That quote belongs to John Caples, one of the most successful copywriters of the 20th century.
Over his career, Caples ran thousands of headline tests.
These tests scientifically proved that headlines around self-interest and news were more effective at capturing a reader’s attention (which is the purpose of a headline) than any other two concepts.
Knowing that, here are the words and phrases every copywriter should use…
When writing a “self-interest” headline:
- how to
- last chance
When writing a “news” headline:
- at last
- it’s here
- just arrived
These words and phrases are powerful “triggers.”
When used in headlines, they alert the reader — consciously or otherwise — to the presence of value in the form of self-interest or news, respectively.
These words are also constantly used by copywriters because they work.
They worked a hundred years ago and they’ll work a hundred years into the future.
“Human nature is perpetual,” wrote Claude Hopkins, another master copywriter. “In most respects it is the same today as in the time of Caesar. So the principles of psychology are fixed and enduring. You will never need to unlearn what you learn about them.”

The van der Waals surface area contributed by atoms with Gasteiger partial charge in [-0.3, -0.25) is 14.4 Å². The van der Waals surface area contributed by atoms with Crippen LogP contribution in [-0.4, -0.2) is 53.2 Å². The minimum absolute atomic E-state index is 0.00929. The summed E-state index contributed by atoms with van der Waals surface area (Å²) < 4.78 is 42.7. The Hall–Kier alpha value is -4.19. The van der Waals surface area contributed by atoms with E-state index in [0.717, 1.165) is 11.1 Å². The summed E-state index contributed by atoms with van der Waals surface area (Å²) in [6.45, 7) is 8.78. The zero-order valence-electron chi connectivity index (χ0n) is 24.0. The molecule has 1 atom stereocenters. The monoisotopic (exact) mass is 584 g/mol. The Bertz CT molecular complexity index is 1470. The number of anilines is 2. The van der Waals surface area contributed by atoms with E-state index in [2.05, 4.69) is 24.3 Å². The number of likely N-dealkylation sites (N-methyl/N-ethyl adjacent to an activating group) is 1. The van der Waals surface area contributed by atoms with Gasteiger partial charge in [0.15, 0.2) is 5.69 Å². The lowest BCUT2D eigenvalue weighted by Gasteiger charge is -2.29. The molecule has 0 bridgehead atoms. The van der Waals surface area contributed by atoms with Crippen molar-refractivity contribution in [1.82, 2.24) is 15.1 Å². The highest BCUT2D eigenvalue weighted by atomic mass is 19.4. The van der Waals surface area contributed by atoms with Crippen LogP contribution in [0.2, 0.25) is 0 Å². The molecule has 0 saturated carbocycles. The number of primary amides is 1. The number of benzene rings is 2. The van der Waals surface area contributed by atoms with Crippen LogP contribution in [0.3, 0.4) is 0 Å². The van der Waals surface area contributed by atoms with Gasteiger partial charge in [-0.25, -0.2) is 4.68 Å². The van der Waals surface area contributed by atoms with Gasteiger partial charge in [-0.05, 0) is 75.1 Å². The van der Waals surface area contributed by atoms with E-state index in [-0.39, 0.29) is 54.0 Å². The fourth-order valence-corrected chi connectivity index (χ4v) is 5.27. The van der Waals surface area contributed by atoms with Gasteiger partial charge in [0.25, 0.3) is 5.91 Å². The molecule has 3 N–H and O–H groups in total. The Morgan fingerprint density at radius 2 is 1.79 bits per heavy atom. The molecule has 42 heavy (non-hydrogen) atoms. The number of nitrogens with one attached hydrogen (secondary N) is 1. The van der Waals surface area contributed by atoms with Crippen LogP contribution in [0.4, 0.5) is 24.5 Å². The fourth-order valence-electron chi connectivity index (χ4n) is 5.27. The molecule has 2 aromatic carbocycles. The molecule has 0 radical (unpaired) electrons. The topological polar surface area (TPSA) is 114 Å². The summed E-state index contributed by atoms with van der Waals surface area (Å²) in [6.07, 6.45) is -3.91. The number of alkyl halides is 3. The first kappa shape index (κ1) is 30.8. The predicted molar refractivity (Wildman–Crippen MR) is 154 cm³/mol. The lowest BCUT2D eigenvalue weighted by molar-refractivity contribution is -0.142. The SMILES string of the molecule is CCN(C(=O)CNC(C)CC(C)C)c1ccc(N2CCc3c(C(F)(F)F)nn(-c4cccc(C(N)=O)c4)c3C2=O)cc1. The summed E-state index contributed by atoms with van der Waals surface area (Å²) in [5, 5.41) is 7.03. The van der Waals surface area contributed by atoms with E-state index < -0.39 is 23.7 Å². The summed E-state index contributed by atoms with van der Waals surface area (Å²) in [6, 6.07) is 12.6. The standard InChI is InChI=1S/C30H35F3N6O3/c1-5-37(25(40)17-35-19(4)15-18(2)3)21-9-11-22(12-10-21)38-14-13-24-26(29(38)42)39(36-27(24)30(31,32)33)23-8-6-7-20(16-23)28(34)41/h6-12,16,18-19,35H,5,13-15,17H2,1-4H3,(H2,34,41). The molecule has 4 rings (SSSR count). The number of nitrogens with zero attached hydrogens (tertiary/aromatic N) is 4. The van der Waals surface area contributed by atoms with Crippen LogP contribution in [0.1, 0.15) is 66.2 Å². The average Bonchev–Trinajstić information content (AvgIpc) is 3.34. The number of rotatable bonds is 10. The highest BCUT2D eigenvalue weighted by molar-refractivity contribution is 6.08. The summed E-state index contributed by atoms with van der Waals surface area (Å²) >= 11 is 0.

When I explained all of this to one of my mentees, he said:
“But what about originality?”
“What about it?” I said.
“Well,” he said, “I don’t really want to sound like every other copywriter. I want to express myself.”
I didn’t like that, and decided to tell him exactly what he NEEDED to hear…
“Then you might be in the wrong business,” I said. “Direct response copywriting is not about self-expression.”
He just looked at me.
“It’s not about originality. It’s not about being cute or clever or creative with your turn of phrase,” I said. “Direct response copywriting is about generating sales.”
The kid nodded.
“These trigger words are proven to capture the attention necessary to get people to read the rest of the copy,” I said. “And that’s all that matters. And that’s why all copywriters should use them.”
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